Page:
Two members of the Conrail locomotive crew tested positive for marijuana, and the engineer served four years in a Maryland prison for his role in the crash. In the aftermath, drug and alcohol procedures for train crews were overhauled by the Federal Railroad Administration (FRA), which is charged with rail safety. In 1991, prompted in large part by the Chase Maryland crash, the US Congress took even broader action and authorized mandatory random drug-testing for all employees in "safety-sensitive" jobs in all industries regulated by the Federal Department of Transportation including trucking, bus carriers and rail systems. Additionally, all trains operating on the high-speed Northeast Corridor are now equipped with automatic cab signaling with an automatic train stop feature.
At the time, the Chase train wreck was Amtrak's deadliest crash ever. In 1993, however, the wreck at Big Bayou Canot in Alabama resulted in a much larger death toll. Contents
* 1 Amtrak Train 94: pre-collision
* 2 Conrail light engine move pre-collision
* 3 The collision
* 4 Post-collision response, cleanup
* 5 Investigation, charges and conviction
* 6 Changes for future prevention
* 7 Memorial to a victim, reflection after 20 years
* 8 References
 Amtrak Train 94: pre-collision
Amtrak Train 94 (the Colonial) left Washington Union Station at 12:30 PM (Eastern time) for Boston South Station. The train had 16 cars and was filled with travelers returning from the holiday season to their homes and schools for the second semester of the year. Two AEM-7 locomotives, Amtrak numbers 900 and 903, led the train; 903 was the lead locomotive. The engineer was 35-year-old Jerome Evans.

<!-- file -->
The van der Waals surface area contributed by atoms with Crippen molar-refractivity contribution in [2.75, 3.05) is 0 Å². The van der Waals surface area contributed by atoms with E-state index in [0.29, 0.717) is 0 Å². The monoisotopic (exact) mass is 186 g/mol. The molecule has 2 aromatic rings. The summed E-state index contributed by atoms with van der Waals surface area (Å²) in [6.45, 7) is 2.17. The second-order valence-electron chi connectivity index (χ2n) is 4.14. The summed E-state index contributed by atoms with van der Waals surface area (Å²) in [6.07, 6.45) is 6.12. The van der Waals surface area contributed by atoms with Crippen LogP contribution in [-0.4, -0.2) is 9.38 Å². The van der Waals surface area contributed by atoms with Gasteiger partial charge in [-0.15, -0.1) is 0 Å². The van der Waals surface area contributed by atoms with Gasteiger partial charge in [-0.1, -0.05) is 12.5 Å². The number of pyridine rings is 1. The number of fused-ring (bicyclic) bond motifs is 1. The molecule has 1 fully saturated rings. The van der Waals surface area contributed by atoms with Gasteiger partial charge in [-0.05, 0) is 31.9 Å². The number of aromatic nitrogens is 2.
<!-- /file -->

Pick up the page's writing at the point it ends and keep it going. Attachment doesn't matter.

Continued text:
After leaving the Baltimore, Maryland Amtrak station, the train's next stop was Wilmington, Delaware. Just north of Baltimore, while still in Baltimore County, the Northeast Corridor narrows to two tracks at Gunpow Interlocking just before crossing over the Gunpowder River. The train accelerated north toward that location.
 Conrail light engine move pre-collision
Ricky Lynn Gates, a Conrail engineer since 1973, was operating a trio of Conrail freight locomotives light (without freight cars) from Conrail's Bayview Yard just east of Baltimore bound for Enola Yard in Harrisburg, Pennsylvania, Gates was later determined to have violated several signal and operating rules, including a failure to properly test his cab signals as required before departure from Bayview. It was later discovered that someone had disabled the cab signal alerter whistle on lead unit CR 5044 with duct tape, muting it almost completely. Also, one of the light bulbs in the PRR-style cab signal display had been removed. Investigators believed these conditions probably existed prior to departure from Bayview and that they would have been revealed by a properly performed departure test.
Gates and his brakeman, Edward "Butch" Cromwell, had also been smoking a marijuana joint. Marijuana disrupts one's sense of time, and this kept Gates from slowing down at the proper signals. Cromwell was responsible for calling out the signals if Gates didn't see them, but failed to do so.
 The collision
As Amtrak Train 94 approached the Gunpow Interlocking near Chase, Maryland on the electrified main line, the three Conrail freight locomotives were moving north on one of the adjacent freight tracks. The...